Despite widespread use of antiretroviral therapy, nearly half of the 1.2 million Americans living with HIV experience neurocognitive impairments (NCI) that negatively impact daily functioning. HIV-associated NCI is estimated to be the most common form of midlife NCI worldwide. Drug abuse, a highly prevalent comorbidity in HIV+ persons, increases the risk of HIV-associated NCI. Unimodal MRI studies have shown that HIV and drug abuse are each linked with a distinct set of structural and functional alterations in the brain, but how they interact is not well understood. Conventional unimodal analyses are limited in their ability to characterize complex neuropsychiatric diseases because each modality provides an incomplete view of the brain. In contrast, we propose to use innovative fusion approaches that exploit the richness of multimodal data to discover covariations across multiple neuroimaging modalities and cognitive measures simultaneously. This proposal capitalizes on existing data from 3 completed NIDA-funded projects on the neurobehavioral effects of HIV and drug abuse. When combined, the dataset will consist of 217 unique cases (108 HIV+ and 109 HIV-) with in-depth substance use histories, multimodal brain images (i.e., structural, diffusion, and resting-state functional MRI), comprehensive neurocognitive batteries, and a wide range of other phenotypic data. The central hypothesis is that HIV-specific co-alterations in gray matter volume and white matter integrity shape neural functioning and in turn NCI, and that cocaine use worsens these alterations due to its long-term effects on neural circuitry. Using complementary multimodal analyses (supervised fusion and connectomics), we aim to: (1) identify neural biomarkers of HIV neurological disease and associated NCI; and (2) test cocaine as a moderator of HIV-specific co-alterations in brain structure and function and associated NCI. In addition, the project will develop new, advanced methods to improve MRI data quality for cross-study harmonization and to optimize the prediction of NCI based on multimodal indices. This amalgamated dataset provides an unprecedented opportunity to test new and clinically important hypotheses about the neural substrates of HIV- associated NCI in the context of drug abuse. The proposal responds directly to the need for research to ?characterize brain morphology or function that is aberrant as a consequence of chronic drug use? and ?[its role] in the evolving dynamics of HIV/AIDS pathogenesis, treatment, prevention, and service delivery? [PAR- 16-234]. This research also addresses high priority topics for AIDS-designated funding, including investigation of neurological complications [NOT-15-137]. Building upon a sound premise and robust preliminary data, this innovative project has strong potential to identify appropriate neural biomarkers of neuroHIV that may facilitate diagnosis and treatment monitoring in active drug users and serve as targets for clinical interventions to mitigate the burden caused by HIV-associated NCI.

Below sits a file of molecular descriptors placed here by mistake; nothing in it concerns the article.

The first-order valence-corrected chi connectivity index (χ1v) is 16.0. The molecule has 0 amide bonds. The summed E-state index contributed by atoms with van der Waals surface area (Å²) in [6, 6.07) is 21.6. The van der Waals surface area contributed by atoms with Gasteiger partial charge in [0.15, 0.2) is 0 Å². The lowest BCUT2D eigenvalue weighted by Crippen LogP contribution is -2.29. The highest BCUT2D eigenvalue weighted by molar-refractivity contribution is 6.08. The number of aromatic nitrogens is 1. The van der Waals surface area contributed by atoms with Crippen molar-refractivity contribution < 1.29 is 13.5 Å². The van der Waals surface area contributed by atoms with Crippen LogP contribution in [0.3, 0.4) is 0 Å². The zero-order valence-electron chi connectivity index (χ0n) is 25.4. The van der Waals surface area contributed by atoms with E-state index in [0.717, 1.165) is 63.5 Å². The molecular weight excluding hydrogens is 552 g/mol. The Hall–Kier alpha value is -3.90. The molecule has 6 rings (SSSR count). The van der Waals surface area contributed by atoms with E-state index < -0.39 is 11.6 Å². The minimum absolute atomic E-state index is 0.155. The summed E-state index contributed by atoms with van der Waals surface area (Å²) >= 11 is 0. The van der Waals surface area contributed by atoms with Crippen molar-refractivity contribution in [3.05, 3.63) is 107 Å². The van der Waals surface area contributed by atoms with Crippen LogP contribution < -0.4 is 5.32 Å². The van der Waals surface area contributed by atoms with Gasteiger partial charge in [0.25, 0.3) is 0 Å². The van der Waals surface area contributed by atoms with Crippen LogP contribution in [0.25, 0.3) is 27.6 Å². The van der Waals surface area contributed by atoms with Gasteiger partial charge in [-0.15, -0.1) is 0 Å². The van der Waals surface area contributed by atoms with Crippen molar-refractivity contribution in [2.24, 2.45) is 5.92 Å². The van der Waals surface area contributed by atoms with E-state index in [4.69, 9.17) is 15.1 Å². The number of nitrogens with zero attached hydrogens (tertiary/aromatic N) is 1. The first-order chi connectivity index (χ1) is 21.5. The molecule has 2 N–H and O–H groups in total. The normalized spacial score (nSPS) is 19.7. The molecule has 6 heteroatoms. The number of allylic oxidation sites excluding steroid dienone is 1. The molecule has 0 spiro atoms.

Public Health Relevance

Nearly half of HIV-infected Americans experience neurocognitive impairments that impact daily functioning, and the prevalence is even higher among persons who are addicted to stimulant drugs. Using innovative multimodal data fusion approaches, this study will identify the distinct and shared neural signatures of HIV neurological disease and cocaine use disorder that are predictive of neurocognitive impairment. Capitalizing on existing datasets, this project has strong potential to identify appropriate neural biomarkers to facilitate diagnosis and treatment of HIV-associated neurocognitive impairments in active drug users.

National Institute of Health (NIH)
National Institute on Drug Abuse (NIDA)
Research Project (R01)
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Special Emphasis Panel (ZRG1)
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Lin, Yu
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Duke University
Schools of Medicine
United States
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